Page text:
The night we sang calon lân in Catalunya

Plaid Ifanc outside La Sagrada Familia

Aaron Wynne

Today marks two years since the people of Catalunya voted in a referendum to secede from the Spanish state and form an independent republic.

Right now, 12 Catalan politicians are still in prison awaiting trial in Madrid, the Parlament de Catalunya has limited powers, and armed Spanish state police still patrol the streets of Barcelona.

What happened? What’s going on now? What is next for the world’s youngest nation state?

Following 12 hours of heated debate in Parlament de Catalunya, on September 6, 2017, the Law on The Referendum on Self-determination of Catalonia was agreed.

The ruling coalition of the Junts pel Sí and CUP–CC alliances (made up of several political parties) voted for the law, whilst the left-wing CSQP alliance abstained, and the remaining opposition parties left the chamber without casting their vote.

The next day, the Spanish Constitutional Court suspended the law following a successful appeal from the Spanish government, calling it “a breach of Spain’s constitution”.

Despite this, the Generalitat de Catalunya (Catalan government) prepared for the referendum, which was to take place on the 1st of October, asking electors “Do you want Catalonia to become an independent state in the form of a republic?”=

In anticipation of a police crack-down on polling stations on referendum day, the Generalitat de Catalunya agreed a ‘universal census’, meaning that registered voters could vote at any polling station.

Two weeks after the passing of the referendum law, on the 20th of September, the Guardia Civil (Spanish state Police) launched Operation Anubis. The operation’s aim was to subvert the framework of the Catalan independence referendum.

The result of this oppressive action was 14 arrests on the launch of the operation, including senior government staff and CEOs of printing businesses, who were accused of preparing the ballot papers.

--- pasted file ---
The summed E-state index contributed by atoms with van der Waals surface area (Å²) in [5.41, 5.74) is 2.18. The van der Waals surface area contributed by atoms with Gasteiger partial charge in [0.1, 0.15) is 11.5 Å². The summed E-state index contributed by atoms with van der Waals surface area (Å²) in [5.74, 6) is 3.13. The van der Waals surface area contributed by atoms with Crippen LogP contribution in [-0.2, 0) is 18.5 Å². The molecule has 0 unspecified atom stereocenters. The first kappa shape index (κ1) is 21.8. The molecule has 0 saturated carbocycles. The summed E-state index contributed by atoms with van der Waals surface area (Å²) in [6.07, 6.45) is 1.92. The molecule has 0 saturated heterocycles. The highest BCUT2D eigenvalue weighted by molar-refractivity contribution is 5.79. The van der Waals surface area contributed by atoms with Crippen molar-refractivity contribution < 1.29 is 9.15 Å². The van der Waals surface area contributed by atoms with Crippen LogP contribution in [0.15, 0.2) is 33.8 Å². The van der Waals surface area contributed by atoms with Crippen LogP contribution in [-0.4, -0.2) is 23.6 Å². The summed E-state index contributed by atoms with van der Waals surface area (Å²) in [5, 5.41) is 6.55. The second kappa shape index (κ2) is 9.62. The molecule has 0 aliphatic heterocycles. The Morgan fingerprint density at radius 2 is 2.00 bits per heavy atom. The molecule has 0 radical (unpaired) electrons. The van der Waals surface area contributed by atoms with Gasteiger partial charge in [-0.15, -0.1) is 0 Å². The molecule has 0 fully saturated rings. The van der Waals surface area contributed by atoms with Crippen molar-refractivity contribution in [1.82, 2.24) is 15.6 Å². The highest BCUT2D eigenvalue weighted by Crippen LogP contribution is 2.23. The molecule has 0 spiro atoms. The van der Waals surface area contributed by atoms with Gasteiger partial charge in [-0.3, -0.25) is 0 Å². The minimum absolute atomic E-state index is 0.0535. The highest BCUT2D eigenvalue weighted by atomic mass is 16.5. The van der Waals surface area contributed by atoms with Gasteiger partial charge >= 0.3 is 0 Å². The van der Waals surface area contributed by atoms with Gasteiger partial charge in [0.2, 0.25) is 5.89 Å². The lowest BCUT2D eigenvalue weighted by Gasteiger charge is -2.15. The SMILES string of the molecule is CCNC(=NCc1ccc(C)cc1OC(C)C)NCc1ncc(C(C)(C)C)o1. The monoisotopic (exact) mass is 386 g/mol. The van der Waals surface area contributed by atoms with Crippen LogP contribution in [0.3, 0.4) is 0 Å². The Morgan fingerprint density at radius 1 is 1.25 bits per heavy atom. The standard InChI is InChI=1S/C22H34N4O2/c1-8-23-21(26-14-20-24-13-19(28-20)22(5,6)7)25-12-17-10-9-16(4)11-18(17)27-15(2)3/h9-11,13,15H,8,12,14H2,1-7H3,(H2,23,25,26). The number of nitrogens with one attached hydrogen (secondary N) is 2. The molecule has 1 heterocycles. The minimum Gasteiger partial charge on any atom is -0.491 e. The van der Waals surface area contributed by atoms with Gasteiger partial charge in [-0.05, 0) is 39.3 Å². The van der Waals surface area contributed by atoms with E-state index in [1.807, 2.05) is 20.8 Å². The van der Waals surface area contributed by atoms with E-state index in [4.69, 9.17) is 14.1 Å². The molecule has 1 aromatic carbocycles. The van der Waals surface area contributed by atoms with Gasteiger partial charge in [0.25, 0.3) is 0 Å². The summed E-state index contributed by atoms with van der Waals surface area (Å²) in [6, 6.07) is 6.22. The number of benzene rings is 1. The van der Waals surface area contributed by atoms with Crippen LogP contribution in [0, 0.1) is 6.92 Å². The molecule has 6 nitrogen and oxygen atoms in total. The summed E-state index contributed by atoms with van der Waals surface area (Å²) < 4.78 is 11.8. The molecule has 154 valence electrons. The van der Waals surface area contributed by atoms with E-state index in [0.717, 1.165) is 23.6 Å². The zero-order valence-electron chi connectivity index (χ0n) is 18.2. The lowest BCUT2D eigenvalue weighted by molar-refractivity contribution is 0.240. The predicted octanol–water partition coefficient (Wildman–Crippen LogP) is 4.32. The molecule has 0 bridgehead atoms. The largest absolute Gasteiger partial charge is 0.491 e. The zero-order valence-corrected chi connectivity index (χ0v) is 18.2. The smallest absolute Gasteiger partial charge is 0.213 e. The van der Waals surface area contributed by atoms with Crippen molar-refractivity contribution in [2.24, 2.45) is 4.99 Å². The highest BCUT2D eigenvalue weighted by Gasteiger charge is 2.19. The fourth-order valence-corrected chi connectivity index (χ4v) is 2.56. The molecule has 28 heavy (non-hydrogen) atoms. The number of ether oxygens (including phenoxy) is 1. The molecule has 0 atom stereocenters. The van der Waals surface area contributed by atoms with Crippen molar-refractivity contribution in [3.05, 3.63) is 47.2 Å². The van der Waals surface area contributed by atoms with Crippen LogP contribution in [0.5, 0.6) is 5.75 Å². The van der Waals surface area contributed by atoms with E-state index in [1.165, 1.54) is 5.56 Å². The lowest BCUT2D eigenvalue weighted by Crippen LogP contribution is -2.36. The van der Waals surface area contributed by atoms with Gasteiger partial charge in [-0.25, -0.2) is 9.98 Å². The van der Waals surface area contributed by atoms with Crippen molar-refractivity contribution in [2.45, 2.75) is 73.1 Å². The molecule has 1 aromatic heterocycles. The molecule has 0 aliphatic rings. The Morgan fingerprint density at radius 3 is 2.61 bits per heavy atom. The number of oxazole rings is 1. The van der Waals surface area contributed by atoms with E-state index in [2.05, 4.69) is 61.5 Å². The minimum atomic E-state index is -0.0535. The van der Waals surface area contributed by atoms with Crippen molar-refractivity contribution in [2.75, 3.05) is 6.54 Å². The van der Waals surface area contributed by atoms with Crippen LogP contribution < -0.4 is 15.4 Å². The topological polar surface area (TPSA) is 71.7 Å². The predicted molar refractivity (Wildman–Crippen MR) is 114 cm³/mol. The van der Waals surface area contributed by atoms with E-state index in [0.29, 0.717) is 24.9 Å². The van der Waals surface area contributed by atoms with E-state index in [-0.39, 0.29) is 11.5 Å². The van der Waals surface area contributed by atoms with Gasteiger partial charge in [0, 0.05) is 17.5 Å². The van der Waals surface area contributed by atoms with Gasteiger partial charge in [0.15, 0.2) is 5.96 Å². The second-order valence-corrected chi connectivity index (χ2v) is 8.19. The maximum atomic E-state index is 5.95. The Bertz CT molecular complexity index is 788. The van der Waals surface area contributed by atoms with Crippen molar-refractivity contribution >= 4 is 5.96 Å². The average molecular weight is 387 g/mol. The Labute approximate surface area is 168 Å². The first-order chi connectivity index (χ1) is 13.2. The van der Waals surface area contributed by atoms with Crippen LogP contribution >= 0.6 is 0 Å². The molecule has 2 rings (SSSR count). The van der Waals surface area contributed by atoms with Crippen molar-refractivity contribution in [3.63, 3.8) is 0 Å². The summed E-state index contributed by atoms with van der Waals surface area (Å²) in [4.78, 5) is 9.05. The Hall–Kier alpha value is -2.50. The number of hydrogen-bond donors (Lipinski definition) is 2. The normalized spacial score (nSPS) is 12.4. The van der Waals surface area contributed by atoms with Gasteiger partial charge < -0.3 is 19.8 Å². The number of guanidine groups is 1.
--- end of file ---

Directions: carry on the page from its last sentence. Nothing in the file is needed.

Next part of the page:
The Chief of Mossos d’Esquadra (Catalan Police) resigned without giving a reason, however many speculate it was due to his unwillingness to enforce court orders by the Spanish state, which sought to prevent the referendum.

In the following days, the number of Guardia Civil and Spanish Military Police officers located in various Catalan cities reached 16,000. They continued – well into polling day – to disrupt and dismantle the democratic process, arresting more officials and seizing polling equipment.

Late Friday night the 29th of September, the Plaid Ifanc delegation arrived at Barcelona Airport. Our goal was to join other young people from across Europe to help protect polling stations on referendum day, and stop the Guardia Civil from confiscating ballot boxes, and allow Catalans to exercise their democratic right to vote – yes or no.

Referendum day

At 7:00am on the 1st of October 2017, polling stations across Catalunya opened. This historic moment will forever remain a vivid memory of mine. The opening of the polling stations were followed by chants of “votarem” (we will vote) by hundreds of people queuing outside, eager to cast their vote.

At the start, polling day was like any other. People came and went to cast their vote, without fuss or hinderance. We knew it was the calm before the storm. Just after 9:30am, the first images and videos emerged online of clashes between the Guardia Civil and voters.

 

We had prepared, to an extent, the day before for the possibility that the Guardia Civil could get violent, but we hadn’t anticipated the extent of their violence on voters that day.

The violence we witnessed was unnerving. The police weren’t “clashing with protestors” like the BBC reported back home. They were attacking regular people, who simply went out to cast their vote.

This video is possibly one of the most striking:

The rest of the day was marked by continued violence. We moved from polling station to polling station acting on intelligence, whilst watching battlefield-like videos flood our social media feed, as the Guardia Civil turned polling stations into blood baths.

At 5:00pm, with only five hours remaining until polling closed, we were told to go to Institut Vall d’Hebrón, a Middle School in the north of Barcelona, and although the police didn’t turn up, this is where we spent the rest of the day.